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Genebanks are storage facilities designed to maintain the plant genetic resources of crop varieties (and their wild relatives) and to ensure that they are made available and distributed for use by plant breeders, researchers and farmers. The Martonvásár Cereal Genebank (MV-CGB) collection evolved from the working collections of local breeders and consists predominantly of local and regional materials. Established in 1992 by the Agricultural Research Institute of the Hungarian Academy of Sciences (Bedő, 2009), MVCGB with its over 10,000 accessions of the major species (Triticum, Aegilops, Agropyron, Elymus, Thinopyrum, Pseudoroegneria, Secale, Hordeum, Avena, Zea mays), became one of the approx. 80 cereal germplasm collections that exist globally. In Martonvásár breeding is underway on a number of cereal species, and large numbers of genotypes are tested each year in the field and under laboratory conditions. The increasing size of the research programmes assisted by a modern genebank background involve an enormous increase in the quantity of data that must be handled during research activities such as traditional breeding, pre-breeding and organic breeding. A computerized system is of primary importance to synchronize breeding and genebank activities, to monitor the quality and quantity of seed accessions in cold storage, to assist the registration of samples, and to facilitate characterization, regeneration and germplasm distribution.

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An attempt is outlined for the compilation of an integrated and harmonized stratified soil physical database serving hydrologic modeling, as the basis of estimating soil hydraulic parameters in the unsaturated zone. Due to the appropriate spatial and thematic resolution and data processing status, the Digital Kreybig Soil Information System (DKSIS) and Hungarian Agrogeological Database (HAD) were chosen as pedological and agrogeological data sources for describing the soil physical properties in the unsaturated zone. The DKSIS contains legacy soil data (as hy, pH, salt, OM, CaCO 3 content, etc.) in finely stratified resolution (3–5 soil layers within 1.5–2.0 m), but lacks particle size data. HAD has a coarser stratification (8–15 layers within 8–10 m) with detailed particle size data. The five-cleft FAO texture classification can serve as an interface in their joint application. The particle size and hy data pairs from the existing Hungarian Soil Monitoring (TIM) network made it possible to define the relation between FAO texture class vs. hy value, and based on the HYPRES database each FAO texture class can be characterized by typical Mualem-van Genuchten parameter sets (Wösten et al., 1999). The compiled, harmonized database characterizes the distinguished soil and sediment layers – with a thickness of at least 10 cm – for a 690 km 2 large model area, describing their thickness and texture classes to the depth of the permanent groundwater level, in every single square kilometer cell of the model area. The compiled database is indispensable in the model simulation based analysis of regional water management problems like drought, flood and inland inundation.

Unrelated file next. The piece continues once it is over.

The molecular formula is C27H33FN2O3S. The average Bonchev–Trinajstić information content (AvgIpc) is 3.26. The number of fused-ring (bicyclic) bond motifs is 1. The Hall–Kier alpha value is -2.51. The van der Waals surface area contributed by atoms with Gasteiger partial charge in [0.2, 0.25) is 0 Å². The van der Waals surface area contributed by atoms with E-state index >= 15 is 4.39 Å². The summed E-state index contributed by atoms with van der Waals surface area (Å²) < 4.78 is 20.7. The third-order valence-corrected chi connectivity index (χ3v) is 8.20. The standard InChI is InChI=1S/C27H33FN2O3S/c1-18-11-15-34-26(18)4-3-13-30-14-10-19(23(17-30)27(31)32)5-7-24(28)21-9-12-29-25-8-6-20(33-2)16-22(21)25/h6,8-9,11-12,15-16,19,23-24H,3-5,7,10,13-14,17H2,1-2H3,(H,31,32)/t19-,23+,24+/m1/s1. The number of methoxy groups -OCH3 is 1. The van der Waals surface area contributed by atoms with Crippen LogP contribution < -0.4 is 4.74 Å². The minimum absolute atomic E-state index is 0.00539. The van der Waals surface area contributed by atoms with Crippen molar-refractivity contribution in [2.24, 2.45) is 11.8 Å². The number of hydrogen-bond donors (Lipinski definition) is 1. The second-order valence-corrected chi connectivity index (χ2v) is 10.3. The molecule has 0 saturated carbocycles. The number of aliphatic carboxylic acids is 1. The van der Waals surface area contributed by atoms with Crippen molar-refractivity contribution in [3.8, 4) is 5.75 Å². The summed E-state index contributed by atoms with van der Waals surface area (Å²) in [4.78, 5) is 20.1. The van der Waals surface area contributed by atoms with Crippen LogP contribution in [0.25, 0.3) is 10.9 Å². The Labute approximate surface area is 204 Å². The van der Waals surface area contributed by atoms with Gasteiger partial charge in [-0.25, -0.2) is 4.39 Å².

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Cereal Research Communications
Authors:
J. Bányai
,
P. Szűcs
,
I. Karsai
,
K. Mészáros
,
Cs. Kuti
,
L. Láng
, and
Z. Bedő

A total of 96 winter wheat ( Triticum aestivum L.) cultivars registered in Hungary were analysed using 15 wheat microsatellite markers located on different chromosome arms. Analyses revealed 91 SSR alleles with sizes ranging from 123–239 base pairs. The total number of alleles per locus ranged from 2 (Gwm664 and Gwm415) to 11 (Gwm219) with an average number of 6.1. The polymorphic information content (PIC) values ranged from 0.06 to 0.85 with an average number of 0.60 for all markers. Several markers included allele sizes characteristic of a single or a small number of cultivars. At most 9 SSR markers were required to distinguish the 96 cultivars, so the simple sequence repeats could serve as a relatively cheap, rapid method for identifying winter wheat cultivars.

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In recent years an information system has been elaborated and constantly improved in Martonvásár, making it possible to handle the 3–4 million identification, observation, measurement, pedigree and other data generated for a total of almost 100,000 experimental plots each year. The extremely rapid development of biotechnology has made breeders interested in integrating molecular breeding methods into the conventional phenotype-pedigree system. The aim is to improve the competitiveness of breeding programmes through the intensive use of this new technology, with particular emphasis on determining how marker-assisted selection can be utilised. The present paper outlines not only a new data structure introduced to accommodate the new data elements of data categories such as gene sources, primer bank, primer combinations, markers, genes and alleles, but also data management tools and a standalone software interface to combine both molecular and phenotypic data. The integration of the molecular genomic data (GENETECH) with the information from the existing databases: pedigree (PEDIGREE), gene bank (GENEBANK) and germplasm exchange (GERMPEXCHG), ensures that biotechnological data generated at no little cost can be harnessed in ways that are important for breeders in decision-making. This is achieved through: (i) identification and centralization in uniform sources of the molecular data, and their matching with specific phenotypes, with special regard to those of importance for marker-assisted selection, (ii) integration and compliance with existing information system data, (iii) facilitation of decision-making based on the above (e.g. grouping of selection/crossing partners).